Pressure rises on London regulators

From the day it was launched in 2007, the Global Financial Centres Index has ranked London as the risk-management capital of the world — a distinction the city achieved in part because the Financial Services Authority (FSA) offered a “soft-touch” regulatory environment that allowed innovative finance. 

Over the past few years, however, London has become known as the risk-management debacle capital of the world as well — emerging over the last year as ground zero for JPMorgan Chase’s multi-billion-dollar loss, UBS’s multi-billion-dollar rogue trader and the rigging of the London Interbank Offered Rate (LIBOR).

In late June, Commodity Futures Trading Commission (CFTC) Chairman Gary Gensler accused London of providing a regulatory “loophole” where U.S. banks could carry out risky OTC trades, focusing attention again on London’s regulatory restructuring. That focus began two years ago after Chancellor of the Exchequer George Osborne announced he was breaking the FSA down into several individual entities — a reversal of the 25-year process that created the Authority from disparate entities. Gensler’s accusation raises the question of whether London blowups are a symptom of lax regulation or simply a result of London’s role as the world center for over-the-counter (OTC) derivatives trading.

“In a way, it’s both,” says Mary McDonnell, who runs McDonnell & Associates in Chicago. “London offered more flexibility on what you could trade, which meant that products came into existence there that regulators didn’t understand,” she says. “You could argue they wouldn’t have gotten so big if they hadn’t been lax on the OTC front.”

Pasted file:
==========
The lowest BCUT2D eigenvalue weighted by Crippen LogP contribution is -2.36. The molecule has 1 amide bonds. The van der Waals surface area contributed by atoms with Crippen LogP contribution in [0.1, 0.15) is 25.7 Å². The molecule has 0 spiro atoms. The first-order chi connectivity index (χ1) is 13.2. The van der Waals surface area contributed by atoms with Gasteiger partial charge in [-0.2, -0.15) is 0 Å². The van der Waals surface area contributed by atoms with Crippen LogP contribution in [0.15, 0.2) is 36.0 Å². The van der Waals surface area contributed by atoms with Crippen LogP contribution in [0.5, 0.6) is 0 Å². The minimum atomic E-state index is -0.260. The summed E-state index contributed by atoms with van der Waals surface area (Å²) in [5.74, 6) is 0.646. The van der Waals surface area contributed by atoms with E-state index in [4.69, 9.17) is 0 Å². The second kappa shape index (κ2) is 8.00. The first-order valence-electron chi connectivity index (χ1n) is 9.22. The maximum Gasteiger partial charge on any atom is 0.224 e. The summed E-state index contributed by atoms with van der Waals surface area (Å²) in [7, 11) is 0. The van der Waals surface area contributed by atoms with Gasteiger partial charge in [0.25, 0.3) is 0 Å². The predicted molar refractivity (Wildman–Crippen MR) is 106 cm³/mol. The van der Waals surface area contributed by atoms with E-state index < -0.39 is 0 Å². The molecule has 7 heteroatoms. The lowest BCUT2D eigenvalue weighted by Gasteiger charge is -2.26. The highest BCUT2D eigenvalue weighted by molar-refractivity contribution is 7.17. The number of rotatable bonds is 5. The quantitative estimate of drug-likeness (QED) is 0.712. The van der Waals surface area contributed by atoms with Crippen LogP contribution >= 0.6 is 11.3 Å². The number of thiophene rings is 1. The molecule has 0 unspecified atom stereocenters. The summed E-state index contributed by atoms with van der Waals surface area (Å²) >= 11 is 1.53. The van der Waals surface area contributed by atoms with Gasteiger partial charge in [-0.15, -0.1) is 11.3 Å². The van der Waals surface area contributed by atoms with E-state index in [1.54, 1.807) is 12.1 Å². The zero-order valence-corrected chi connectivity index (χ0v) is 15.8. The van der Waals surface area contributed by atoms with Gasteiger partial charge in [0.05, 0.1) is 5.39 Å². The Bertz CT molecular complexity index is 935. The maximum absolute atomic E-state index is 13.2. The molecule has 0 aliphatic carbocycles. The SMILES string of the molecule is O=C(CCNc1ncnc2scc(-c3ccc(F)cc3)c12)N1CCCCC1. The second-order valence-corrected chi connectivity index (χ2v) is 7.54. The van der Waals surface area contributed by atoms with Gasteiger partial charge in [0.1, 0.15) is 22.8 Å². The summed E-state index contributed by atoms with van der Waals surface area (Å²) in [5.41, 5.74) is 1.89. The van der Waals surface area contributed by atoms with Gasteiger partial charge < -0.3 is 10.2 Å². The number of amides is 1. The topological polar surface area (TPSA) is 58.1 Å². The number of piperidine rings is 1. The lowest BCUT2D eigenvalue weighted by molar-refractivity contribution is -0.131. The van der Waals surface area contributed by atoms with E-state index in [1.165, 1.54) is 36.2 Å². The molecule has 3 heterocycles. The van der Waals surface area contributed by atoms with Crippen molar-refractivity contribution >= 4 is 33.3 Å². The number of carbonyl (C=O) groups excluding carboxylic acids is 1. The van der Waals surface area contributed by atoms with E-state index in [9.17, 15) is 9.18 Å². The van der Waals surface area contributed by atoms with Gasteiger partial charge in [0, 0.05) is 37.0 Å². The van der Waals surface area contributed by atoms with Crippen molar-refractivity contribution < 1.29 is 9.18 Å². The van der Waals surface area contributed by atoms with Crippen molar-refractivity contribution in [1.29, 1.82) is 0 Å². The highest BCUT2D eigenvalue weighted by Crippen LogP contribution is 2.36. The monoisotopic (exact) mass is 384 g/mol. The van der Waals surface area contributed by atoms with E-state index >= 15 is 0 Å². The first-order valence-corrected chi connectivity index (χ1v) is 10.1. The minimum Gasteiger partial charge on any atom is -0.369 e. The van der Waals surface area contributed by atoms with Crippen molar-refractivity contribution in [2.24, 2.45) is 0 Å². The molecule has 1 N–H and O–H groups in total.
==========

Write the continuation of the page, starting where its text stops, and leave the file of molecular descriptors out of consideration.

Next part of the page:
She points out that the City grew for a variety of reasons beyond just lax treatment of OTC derivatives. “For one, it allowed portfolio margining, which appealed to anyone who was trading any sort of energy book, currency book or anything that involved both futures and OTC stuff,” McDonnell says. “They could get a reduction in their futures margin there, which they couldn’t in the United States.”

Then there’s its location, which allowed for trading across the Asian, European and American time zones, leading to a concentration of trading talent that drove many U.S. banks, brokerages and other companies to set up trading and risk management in London while keeping their operations people at home — a development that McDonnell believes led to poor oversight from home. 

“This is an industry-wide problem — the operations and risk people don’t talk to each other,” she says. “But it’s even harder to talk when you’re on the other side of the ocean.”

The UK ranked 16th in the Corruption Perceptions Index, with a score of 7.8 — that’s well behind squeaky clean New Zealand or Denmark, but also well ahead of the United States (rank 24, score 7.1) and France (rank 25, score 7). 

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